Andy Murray given doubles reality check for Wimbledon after one-sided defeat at Eastbourne

Charlie Eccleshare
The Telegraph
Andy Murray and Marcelo Melo were comprehensively beaten on Tuesday - Getty Images Europe
Andy Murray and Marcelo Melo were comprehensively beaten on Tuesday - Getty Images Europe

Maybe this doubles lark isn't quite so easy after all.

Following his stirring title win at the Fever-Tree Championships last week, Andy Murray and his scratch partner Marcelo Melo were given an Eastbourne exhibition on Tuesday by the top seeds Robert Farah and Juan Sebastian Cabal

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In a Nature Valley International first-round match that lasted just 64 minutes, Murray and Melo went down by a comprehensive 6-2, 6-4 scoreline. With last week's partner Feliciano Lopez absent, the defeat was a reality check for British fans, who could have been forgiven for forgetting that until last week Murray had not played since a second hip operation in January. 

On the face of it, this was a bit of a horror show for Murray, who lost three of his four service games against a pair he and Lopez had beaten at Queen's last week. But as even the casual doubles player knows, a break of serve can often be as much about the player at the net as the one serving. This was certainly the case here, with the 6ft 8in Melo - a former Wimbledon champion - appearing to suffer from a case of the yips as he butchered a series of easy volleys.

Melo eventually rediscovered his composure, but he needn't hold his breath waiting for a return invitation from Murray.

Instead Murray's attention will turn to Wimbledon, where he will partner France's four-time major winner Pierre-Hugues Herbert and anticipates being in fine physical condition. "I had a really, really good week last week and pulled up fine," he said after this defeat. "I was not in any pain or discomfort. That's obviously really, really nice for me.

<span>Murray and his new partner shared little chemistry</span> <span>Credit: Getty images </span>
Murray and his new partner shared little chemistry Credit: Getty images

"I mean, obviously you always want to play really well, but so long as I'm fit and healthy and I can stay on the practice court and stay on the match court, I'll improve all the time. That's how it normally works. Hopefully that will be the case."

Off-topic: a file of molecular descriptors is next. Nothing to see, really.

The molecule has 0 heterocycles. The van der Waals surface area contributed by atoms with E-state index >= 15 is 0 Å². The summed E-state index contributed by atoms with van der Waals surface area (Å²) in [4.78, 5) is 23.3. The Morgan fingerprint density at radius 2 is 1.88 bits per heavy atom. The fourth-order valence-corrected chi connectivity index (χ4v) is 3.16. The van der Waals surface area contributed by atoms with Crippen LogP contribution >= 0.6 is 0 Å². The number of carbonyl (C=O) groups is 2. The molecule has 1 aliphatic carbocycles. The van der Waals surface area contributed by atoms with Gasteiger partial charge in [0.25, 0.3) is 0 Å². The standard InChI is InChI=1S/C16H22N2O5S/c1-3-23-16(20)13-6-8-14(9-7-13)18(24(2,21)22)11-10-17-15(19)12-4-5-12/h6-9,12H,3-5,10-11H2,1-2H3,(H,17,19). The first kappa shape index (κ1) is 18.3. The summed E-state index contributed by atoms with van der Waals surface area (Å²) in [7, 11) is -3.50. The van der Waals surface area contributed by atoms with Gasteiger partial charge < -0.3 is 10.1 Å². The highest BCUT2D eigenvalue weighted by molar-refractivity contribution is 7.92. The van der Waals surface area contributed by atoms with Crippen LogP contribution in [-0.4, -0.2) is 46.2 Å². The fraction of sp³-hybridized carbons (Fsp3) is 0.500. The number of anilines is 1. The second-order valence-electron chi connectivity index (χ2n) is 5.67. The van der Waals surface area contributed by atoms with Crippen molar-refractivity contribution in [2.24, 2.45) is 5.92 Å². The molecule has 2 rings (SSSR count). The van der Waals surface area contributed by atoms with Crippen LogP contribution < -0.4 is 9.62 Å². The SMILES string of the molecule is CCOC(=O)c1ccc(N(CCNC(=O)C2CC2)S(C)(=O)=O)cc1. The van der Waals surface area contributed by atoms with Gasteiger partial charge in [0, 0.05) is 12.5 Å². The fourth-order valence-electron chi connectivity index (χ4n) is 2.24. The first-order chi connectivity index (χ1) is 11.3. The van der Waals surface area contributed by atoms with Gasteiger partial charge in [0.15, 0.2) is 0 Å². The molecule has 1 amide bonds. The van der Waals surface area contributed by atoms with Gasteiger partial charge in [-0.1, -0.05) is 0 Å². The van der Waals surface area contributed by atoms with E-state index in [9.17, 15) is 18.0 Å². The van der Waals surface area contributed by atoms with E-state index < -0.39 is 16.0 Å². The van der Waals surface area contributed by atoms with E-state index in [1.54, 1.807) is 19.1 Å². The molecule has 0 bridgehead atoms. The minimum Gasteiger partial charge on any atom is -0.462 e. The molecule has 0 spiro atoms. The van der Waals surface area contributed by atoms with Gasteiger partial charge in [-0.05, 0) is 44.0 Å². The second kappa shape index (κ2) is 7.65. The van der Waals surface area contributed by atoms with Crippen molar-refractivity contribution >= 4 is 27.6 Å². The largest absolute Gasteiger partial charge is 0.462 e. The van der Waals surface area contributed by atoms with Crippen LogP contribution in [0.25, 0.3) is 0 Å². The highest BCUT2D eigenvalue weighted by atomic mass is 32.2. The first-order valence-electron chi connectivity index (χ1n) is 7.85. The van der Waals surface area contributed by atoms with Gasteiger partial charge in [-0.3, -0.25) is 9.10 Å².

Murray said he had not yet decided on his plans for the next few days, but that he would head to Wimbledon to try and get a feel for the conditions at SW19. "It's more I get to go and get used to the conditions and stuff at Wimbledon and the courts again," he said. "They are different. I know they're grass, but they are different each week.

"The doubles starts on Wednesday or Thursday there. I'll probably get a good week's practice in beforehand, and I'll be able to do some physical work as well, and work on the bits of my game that I need to get better."

As well as working on his own game, it was clear from the painful lack of chemistry Murray enjoyed with Melo that he will need to have some proper time practising with Herbert ahead of Wimbledon. 

How much time the pair get together will depend on Herbert's progress in the singles event at Eastbourne, where he will compete in the second round against Murray's fellow Brit Dan Evans on Wednesday.

Murray revealed that he and Herbert have at least been messaging one another, and decided that at Wimbledon the former will return from the deuce court - a departure from his position on the ad side with Lopez, Melo and going further back, his brother Jamie. 

<span>Murray will need some time to practice with his Wimbledon partner&nbsp;Pierre-Hugues Herbert</span> <span>Credit: Getty images </span>
Murray will need some time to practice with his Wimbledon partner Pierre-Hugues Herbert Credit: Getty images

As for his chances of repeating that Queen's victory, Murray said "I don't have high expectations at all". However when prodded by a question about whether the world's leading doubles teams would be taking him seriously, he said: "I don't care whether they take me seriously as a doubles player or not, to be honest. I'll give them good matches, I'm sure, when I play against them."

Murray was also asked about his involvement in the Wimbledon mixed doubles event, which has been a source of constant speculation since he revealed last week that he had been turned down by world No 1 Ashleigh Barty and Kristina Mladenovic.

Murray also said that he would be keen to play with either Venus or Serena Williams, and added that he would be making a decision on Wednesday. Murray then revealed that he had briefly doubted whether to play the mixed event, but expected that he would most likely opt to enter. 

"I have spoken to a couple of the guys who don't play mixed doubles all the time, and they were just saying if you get a couple of bad days of rain, you end up having to play best-of-five doubles followed by a mixed doubles, and that can happen a couple of days in a row," Murray said.

"I need to be certain that I'm ready to do that. I think I should be okay. Ideally the weather will be good and you don't have to worry too much about that, but we'll see."

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